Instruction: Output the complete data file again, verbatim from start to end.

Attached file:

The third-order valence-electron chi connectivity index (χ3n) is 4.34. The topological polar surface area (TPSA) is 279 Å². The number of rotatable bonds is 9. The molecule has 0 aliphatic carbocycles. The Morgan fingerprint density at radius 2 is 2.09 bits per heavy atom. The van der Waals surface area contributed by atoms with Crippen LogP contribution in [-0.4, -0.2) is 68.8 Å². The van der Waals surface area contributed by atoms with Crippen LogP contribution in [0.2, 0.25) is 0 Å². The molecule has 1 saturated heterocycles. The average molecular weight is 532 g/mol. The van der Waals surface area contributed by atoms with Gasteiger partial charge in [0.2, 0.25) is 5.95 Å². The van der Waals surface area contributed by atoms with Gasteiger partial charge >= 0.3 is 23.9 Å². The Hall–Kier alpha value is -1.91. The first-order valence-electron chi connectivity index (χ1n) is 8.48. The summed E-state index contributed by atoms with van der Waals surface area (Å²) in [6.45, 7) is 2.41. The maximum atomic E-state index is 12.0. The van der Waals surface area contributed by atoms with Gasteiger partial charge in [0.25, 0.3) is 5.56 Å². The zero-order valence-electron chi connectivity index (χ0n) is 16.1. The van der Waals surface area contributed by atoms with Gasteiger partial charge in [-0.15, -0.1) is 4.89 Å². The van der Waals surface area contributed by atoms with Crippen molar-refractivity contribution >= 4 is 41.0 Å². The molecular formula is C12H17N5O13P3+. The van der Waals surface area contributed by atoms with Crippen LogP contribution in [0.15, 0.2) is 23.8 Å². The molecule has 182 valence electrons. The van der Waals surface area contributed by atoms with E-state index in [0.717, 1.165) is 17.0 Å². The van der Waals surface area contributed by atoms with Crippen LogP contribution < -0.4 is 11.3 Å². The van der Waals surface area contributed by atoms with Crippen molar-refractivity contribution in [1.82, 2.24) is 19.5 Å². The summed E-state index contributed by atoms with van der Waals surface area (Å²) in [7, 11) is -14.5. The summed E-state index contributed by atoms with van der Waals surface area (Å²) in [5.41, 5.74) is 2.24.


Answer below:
The third-order valence-electron chi connectivity index (χ3n) is 4.34. The topological polar surface area (TPSA) is 279 Å². The number of rotatable bonds is 9. The molecule has 0 aliphatic carbocycles. The Morgan fingerprint density at radius 2 is 2.09 bits per heavy atom. The van der Waals surface area contributed by atoms with Crippen LogP contribution in [-0.4, -0.2) is 68.8 Å². The van der Waals surface area contributed by atoms with Crippen LogP contribution in [0.2, 0.25) is 0 Å². The molecule has 1 saturated heterocycles. The average molecular weight is 532 g/mol. The van der Waals surface area contributed by atoms with Gasteiger partial charge in [0.2, 0.25) is 5.95 Å². The van der Waals surface area contributed by atoms with Gasteiger partial charge >= 0.3 is 23.9 Å². The Hall–Kier alpha value is -1.91. The first-order valence-electron chi connectivity index (χ1n) is 8.48. The summed E-state index contributed by atoms with van der Waals surface area (Å²) in [6.45, 7) is 2.41. The maximum atomic E-state index is 12.0. The van der Waals surface area contributed by atoms with Gasteiger partial charge in [0.25, 0.3) is 5.56 Å². The zero-order valence-electron chi connectivity index (χ0n) is 16.1. The van der Waals surface area contributed by atoms with Gasteiger partial charge in [-0.15, -0.1) is 4.89 Å². The van der Waals surface area contributed by atoms with Crippen molar-refractivity contribution >= 4 is 41.0 Å². The molecular formula is C12H17N5O13P3+. The van der Waals surface area contributed by atoms with Crippen LogP contribution in [0.15, 0.2) is 23.8 Å². The molecule has 182 valence electrons. The van der Waals surface area contributed by atoms with E-state index in [0.717, 1.165) is 17.0 Å². The van der Waals surface area contributed by atoms with Crippen LogP contribution < -0.4 is 11.3 Å². The van der Waals surface area contributed by atoms with Crippen molar-refractivity contribution in [1.82, 2.24) is 19.5 Å². The summed E-state index contributed by atoms with van der Waals surface area (Å²) in [7, 11) is -14.5. The summed E-state index contributed by atoms with van der Waals surface area (Å²) in [5.41, 5.74) is 2.24.